Special Warning

Use in Children: From clinical studies, it is evident that Levokem (hiquem) can be used in children aged as low as 6 months.The usual dose for children in community acquired pneumonia (CAP) is-

  • Children aged 6 months to less than 5 years: 10 mg/kg b.i.d. (up to 500 mg per day) for 10 days.
  • Children aged 5 years to 16 years: 10 mg/kg q.d. (up to 500 mg per day) for 10 days.

The usual dose for children in recurrent or persistent Acute Otitis Media (AOM) is Children aged 6 months to less than 5 years: 10 mg/kg per day (maximum dose: 500 mg/day) given twice daily for 10 days.

Acute Overdose

Levokem (hiquem) exhibits a low potential for acute toxicity. However, in the events of an acute overdosage, the stomach should be emptied. The patients should be kept under observation and appropriate hydration should be maintained.

Storage Condition

Store in a cool & dry place, protected from light. Keep out of the reach of children.

Innovators Monograph

You find simplified version here Levokem (hiquem)

Levokem (hiquem) contains Levofloxacin see full prescribing information from innovator Levokem (hiquem) Monograph, Levokem (hiquem) MSDS, Levokem (hiquem) FDA label


What is Levokem (hiquem) used for?

Levokem (hiquem) is used to treat certain infections such as pneumonia, and kidney, prostate , and skin infections.

How safe is Levokem (hiquem)?

Levokem (hiquem) generally safe.It can cause serious side effects, including tendon problems, side effects on your nerves , serious mood or behavior changes, or low blood sugar (which can lead to coma).

How does Levokem (hiquem) work?

Levokem (hiquem) works by stopping the growth of bacteria.Levokem (hiquem) treats only bacterial infections.

What are the common side effects of Levokem (hiquem)?

Common side effects of Levokem (hiquem) may include:

  • nausea, constipation, diarrhea;
  • headache, dizziness; or.
  • trouble sleeping.

Is Levokem (hiquem) safe during pregnancy?

Levokem (hiquem) should be used during pregnancy only if the benefit outweighs the risk to the fetus.According to some authorities, use is contraindicated.

Is Levokem (hiquem) safe during breastfeeding?

Use of Levokem (hiquem) is acceptable in nursing mothers with monitoring of the infant for possible effects on the gastrointestinal flora, such as diarrhea or candidiasis.Avoiding breastfeeding for 4 to 6 hours after a dose should decrease the exposure of the infant to levofloxacin in breastmilk.

Can I drink alcohol with Levokem (hiquem)?

It is safe to drink alcohol in moderation while taking Levokem (hiquem).

Can I drive after taking Levokem (hiquem)?

Do not drive or operate machinery if levofloxacin makes you feel dizzy or tired. Avoid alcohol.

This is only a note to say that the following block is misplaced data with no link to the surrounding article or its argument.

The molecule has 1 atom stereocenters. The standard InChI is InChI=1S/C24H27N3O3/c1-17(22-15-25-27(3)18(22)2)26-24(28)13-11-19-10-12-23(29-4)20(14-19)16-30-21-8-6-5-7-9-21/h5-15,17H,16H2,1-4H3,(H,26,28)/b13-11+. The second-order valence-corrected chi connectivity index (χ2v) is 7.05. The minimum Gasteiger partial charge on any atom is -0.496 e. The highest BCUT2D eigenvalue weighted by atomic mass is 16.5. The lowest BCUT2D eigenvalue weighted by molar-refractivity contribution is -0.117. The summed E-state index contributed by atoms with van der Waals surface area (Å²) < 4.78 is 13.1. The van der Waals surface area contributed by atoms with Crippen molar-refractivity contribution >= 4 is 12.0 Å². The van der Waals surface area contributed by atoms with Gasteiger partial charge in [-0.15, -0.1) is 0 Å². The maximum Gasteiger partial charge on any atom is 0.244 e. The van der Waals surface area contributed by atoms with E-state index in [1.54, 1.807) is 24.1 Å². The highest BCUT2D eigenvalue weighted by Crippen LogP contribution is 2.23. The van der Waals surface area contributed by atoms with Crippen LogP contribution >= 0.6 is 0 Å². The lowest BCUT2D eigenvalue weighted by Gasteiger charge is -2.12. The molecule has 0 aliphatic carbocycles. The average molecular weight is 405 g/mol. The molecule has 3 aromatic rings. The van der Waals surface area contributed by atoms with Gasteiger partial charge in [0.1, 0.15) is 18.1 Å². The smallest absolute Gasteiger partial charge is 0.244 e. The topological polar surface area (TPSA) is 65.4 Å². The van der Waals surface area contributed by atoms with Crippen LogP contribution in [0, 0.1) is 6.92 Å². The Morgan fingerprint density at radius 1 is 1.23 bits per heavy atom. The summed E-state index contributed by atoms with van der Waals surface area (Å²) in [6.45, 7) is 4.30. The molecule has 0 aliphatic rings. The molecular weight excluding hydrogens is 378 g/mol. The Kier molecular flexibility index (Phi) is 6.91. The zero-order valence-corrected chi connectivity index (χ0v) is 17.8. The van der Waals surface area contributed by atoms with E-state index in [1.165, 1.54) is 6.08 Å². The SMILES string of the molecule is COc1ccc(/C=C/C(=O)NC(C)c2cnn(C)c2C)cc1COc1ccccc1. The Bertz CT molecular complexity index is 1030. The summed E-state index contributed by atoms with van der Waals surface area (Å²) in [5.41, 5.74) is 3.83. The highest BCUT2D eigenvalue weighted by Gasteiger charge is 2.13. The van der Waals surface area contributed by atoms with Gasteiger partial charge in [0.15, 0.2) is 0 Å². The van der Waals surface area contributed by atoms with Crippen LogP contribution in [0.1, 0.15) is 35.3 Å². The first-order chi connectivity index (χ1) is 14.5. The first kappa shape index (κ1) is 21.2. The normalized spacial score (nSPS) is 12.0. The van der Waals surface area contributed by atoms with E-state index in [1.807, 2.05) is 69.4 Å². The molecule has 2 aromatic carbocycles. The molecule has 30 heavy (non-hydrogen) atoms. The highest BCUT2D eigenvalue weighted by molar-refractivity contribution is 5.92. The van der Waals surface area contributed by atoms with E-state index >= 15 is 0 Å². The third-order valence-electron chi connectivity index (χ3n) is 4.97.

When should be taken of Levokem (hiquem)?

You can take Levokem (hiquem) before or after meals. If you are taking one dose a day, it is preferable to take it in the morning. If you are taking more than one dose a day, try to space out your doses so ideally, take a tablet every 12 hours.

Should I take Levokem (hiquem) at night?

Levokem (hiquem) is best to take the doses at evenly spaced times, day and night.

Can Levokem (hiquem) be taken on an empty stomach?

You may take Levokem (hiquem) tablets with or without food. Take Levokem (hiquem) oral solution (liquid) on an empty stomach, at least 1 hour before or 2 hours after a meal.

How long does it take for Levokem (hiquem) to work?

Levokem (hiquem) will begin working within a matter of hours, but it can be two to three days before symptoms begin to improve. Take the full course of antibiotics as prescribed by a healthcare provider, even if you feel better after a few days.

How long does Levokem (hiquem) stay in my system?

If the patient generally has good health, the body can eliminate Levokem (hiquem) in about 30 to 40 hours, or about a day and a half to two days, but some side effects of the drug can show up as long as two months or longer after taking Levokem (hiquem).

What happens if I take too much Levokem (hiquem)?

Liver damage can happen in people who take Levokem (hiquem). Call your doctor right away if you have unexplained symptoms such as: nausea or vomiting. stomach pain.

Is Levokem (hiquem) bad for kidneys?

Case reports have indicated acute kidney injury with use, and prescription labels carry a warning of kidney failure.

Who should not use Levokem (hiquem)?

Should only be used by adults. Not suitable for people with myasthenia gravis, certain heart rhythm disturbances, or pediatric patients.

Is Levokem (hiquem) safe for heart patients?

In general, clinicians should be aware that azithromycin and Levokem (hiquem) are relatively safe for patients without complications or additional risk factors of QT prolongation, and decision regarding the initiation of medication therapy should be made on a case by case basis.

Can Levokem (hiquem) cause heart palpitations?

If you have low blood potassium or an abnormally slow heartbeat,Levokem (hiquem) may increase your risk of having a fast, slow, or irregular heartbeat, loss of consciousness, or fainting spells. If these symptoms occur, tell your doctor right away.

What happens if I stop taking Levokem (hiquem)?

If you experience any of the following symptoms, stop taking Levokem (hiquem) and call your doctor immediately: numbness, tingling, pain, burning, or weakness in the arms or legs; or a change in your ability to feel light touch, vibrations, pain, heat, or cold.

What happens if I miss a dose of Levokem (hiquem)?

If you miss a dose of your Levokem (hiquem), take it as soon as you remember. If you remember relatively close to the time you take your next dose then you should skip the missed dose. You should then take your next dose and continue on with your normal dosing schedule. Do not double up on doses if you have missed one to avoid an overdose.

*** Taking medicines without doctor's advice can cause long-term problems.